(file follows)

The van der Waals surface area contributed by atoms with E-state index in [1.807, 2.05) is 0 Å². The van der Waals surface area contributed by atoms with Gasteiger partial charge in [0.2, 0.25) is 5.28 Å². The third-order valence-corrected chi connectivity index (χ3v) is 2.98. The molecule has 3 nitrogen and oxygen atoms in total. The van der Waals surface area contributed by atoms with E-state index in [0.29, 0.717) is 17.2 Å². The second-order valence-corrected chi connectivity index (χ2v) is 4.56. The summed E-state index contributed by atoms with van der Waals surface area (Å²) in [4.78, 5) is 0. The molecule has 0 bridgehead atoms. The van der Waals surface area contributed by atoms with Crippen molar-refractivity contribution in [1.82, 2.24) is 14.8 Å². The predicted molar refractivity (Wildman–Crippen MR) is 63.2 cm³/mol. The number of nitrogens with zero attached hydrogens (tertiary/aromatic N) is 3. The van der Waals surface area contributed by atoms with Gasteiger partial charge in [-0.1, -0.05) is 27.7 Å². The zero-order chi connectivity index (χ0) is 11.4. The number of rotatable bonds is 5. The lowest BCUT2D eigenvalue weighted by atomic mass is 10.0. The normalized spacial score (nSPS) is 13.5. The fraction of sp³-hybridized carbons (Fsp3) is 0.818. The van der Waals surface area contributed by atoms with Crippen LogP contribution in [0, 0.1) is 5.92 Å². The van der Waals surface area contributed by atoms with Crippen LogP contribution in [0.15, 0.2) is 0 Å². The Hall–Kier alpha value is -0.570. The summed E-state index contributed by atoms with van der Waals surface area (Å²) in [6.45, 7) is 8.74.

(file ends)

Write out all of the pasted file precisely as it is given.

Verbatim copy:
The van der Waals surface area contributed by atoms with E-state index in [1.807, 2.05) is 0 Å². The van der Waals surface area contributed by atoms with Gasteiger partial charge in [0.2, 0.25) is 5.28 Å². The third-order valence-corrected chi connectivity index (χ3v) is 2.98. The molecule has 3 nitrogen and oxygen atoms in total. The van der Waals surface area contributed by atoms with E-state index in [0.29, 0.717) is 17.2 Å². The second-order valence-corrected chi connectivity index (χ2v) is 4.56. The summed E-state index contributed by atoms with van der Waals surface area (Å²) in [4.78, 5) is 0. The molecule has 0 bridgehead atoms. The van der Waals surface area contributed by atoms with Crippen molar-refractivity contribution in [1.82, 2.24) is 14.8 Å². The predicted molar refractivity (Wildman–Crippen MR) is 63.2 cm³/mol. The number of nitrogens with zero attached hydrogens (tertiary/aromatic N) is 3. The van der Waals surface area contributed by atoms with Gasteiger partial charge in [-0.1, -0.05) is 27.7 Å². The zero-order chi connectivity index (χ0) is 11.4. The number of rotatable bonds is 5. The lowest BCUT2D eigenvalue weighted by atomic mass is 10.0. The normalized spacial score (nSPS) is 13.5. The fraction of sp³-hybridized carbons (Fsp3) is 0.818. The van der Waals surface area contributed by atoms with Crippen LogP contribution in [0, 0.1) is 5.92 Å². The van der Waals surface area contributed by atoms with Crippen LogP contribution in [0.15, 0.2) is 0 Å². The Hall–Kier alpha value is -0.570. The summed E-state index contributed by atoms with van der Waals surface area (Å²) in [6.45, 7) is 8.74.